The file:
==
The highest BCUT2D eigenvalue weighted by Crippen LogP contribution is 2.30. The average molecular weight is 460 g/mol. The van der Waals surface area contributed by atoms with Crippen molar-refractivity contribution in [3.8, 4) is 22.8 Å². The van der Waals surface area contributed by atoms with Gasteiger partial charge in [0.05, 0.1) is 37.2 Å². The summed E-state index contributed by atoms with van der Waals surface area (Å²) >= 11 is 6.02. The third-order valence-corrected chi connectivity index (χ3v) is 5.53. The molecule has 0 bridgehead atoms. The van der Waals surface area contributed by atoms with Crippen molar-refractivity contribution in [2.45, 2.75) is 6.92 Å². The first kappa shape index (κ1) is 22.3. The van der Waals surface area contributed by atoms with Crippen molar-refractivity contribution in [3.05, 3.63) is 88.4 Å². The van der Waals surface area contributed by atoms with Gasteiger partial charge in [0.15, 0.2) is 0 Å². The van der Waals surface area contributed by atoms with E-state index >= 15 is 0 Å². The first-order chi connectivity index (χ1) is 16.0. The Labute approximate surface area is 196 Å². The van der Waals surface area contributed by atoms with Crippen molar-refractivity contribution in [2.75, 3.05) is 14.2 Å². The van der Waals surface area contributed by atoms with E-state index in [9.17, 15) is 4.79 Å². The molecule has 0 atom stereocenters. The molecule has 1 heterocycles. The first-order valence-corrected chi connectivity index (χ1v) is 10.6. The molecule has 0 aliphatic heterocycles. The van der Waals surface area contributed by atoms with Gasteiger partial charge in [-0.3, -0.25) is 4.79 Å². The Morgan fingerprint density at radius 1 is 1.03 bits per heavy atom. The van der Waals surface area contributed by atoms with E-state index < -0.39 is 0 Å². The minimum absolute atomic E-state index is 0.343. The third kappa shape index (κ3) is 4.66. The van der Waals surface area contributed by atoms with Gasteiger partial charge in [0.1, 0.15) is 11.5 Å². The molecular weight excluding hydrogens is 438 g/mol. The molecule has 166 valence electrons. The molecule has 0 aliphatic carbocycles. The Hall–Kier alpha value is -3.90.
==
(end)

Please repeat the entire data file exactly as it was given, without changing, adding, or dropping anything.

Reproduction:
The highest BCUT2D eigenvalue weighted by Crippen LogP contribution is 2.30. The average molecular weight is 460 g/mol. The van der Waals surface area contributed by atoms with Crippen molar-refractivity contribution in [3.8, 4) is 22.8 Å². The van der Waals surface area contributed by atoms with Gasteiger partial charge in [0.05, 0.1) is 37.2 Å². The summed E-state index contributed by atoms with van der Waals surface area (Å²) >= 11 is 6.02. The third-order valence-corrected chi connectivity index (χ3v) is 5.53. The molecule has 0 bridgehead atoms. The van der Waals surface area contributed by atoms with Crippen molar-refractivity contribution in [2.45, 2.75) is 6.92 Å². The first kappa shape index (κ1) is 22.3. The van der Waals surface area contributed by atoms with Crippen molar-refractivity contribution in [3.05, 3.63) is 88.4 Å². The van der Waals surface area contributed by atoms with Gasteiger partial charge in [0.15, 0.2) is 0 Å². The van der Waals surface area contributed by atoms with E-state index >= 15 is 0 Å². The first-order chi connectivity index (χ1) is 16.0. The Labute approximate surface area is 196 Å². The van der Waals surface area contributed by atoms with Crippen molar-refractivity contribution in [2.75, 3.05) is 14.2 Å². The van der Waals surface area contributed by atoms with E-state index in [9.17, 15) is 4.79 Å². The molecule has 0 atom stereocenters. The molecule has 1 heterocycles. The first-order valence-corrected chi connectivity index (χ1v) is 10.6. The molecule has 0 aliphatic heterocycles. The van der Waals surface area contributed by atoms with Gasteiger partial charge in [-0.3, -0.25) is 4.79 Å². The Morgan fingerprint density at radius 1 is 1.03 bits per heavy atom. The van der Waals surface area contributed by atoms with E-state index < -0.39 is 0 Å². The minimum absolute atomic E-state index is 0.343. The third kappa shape index (κ3) is 4.66. The van der Waals surface area contributed by atoms with Gasteiger partial charge in [0.1, 0.15) is 11.5 Å². The molecular weight excluding hydrogens is 438 g/mol. The molecule has 166 valence electrons. The molecule has 0 aliphatic carbocycles. The Hall–Kier alpha value is -3.90.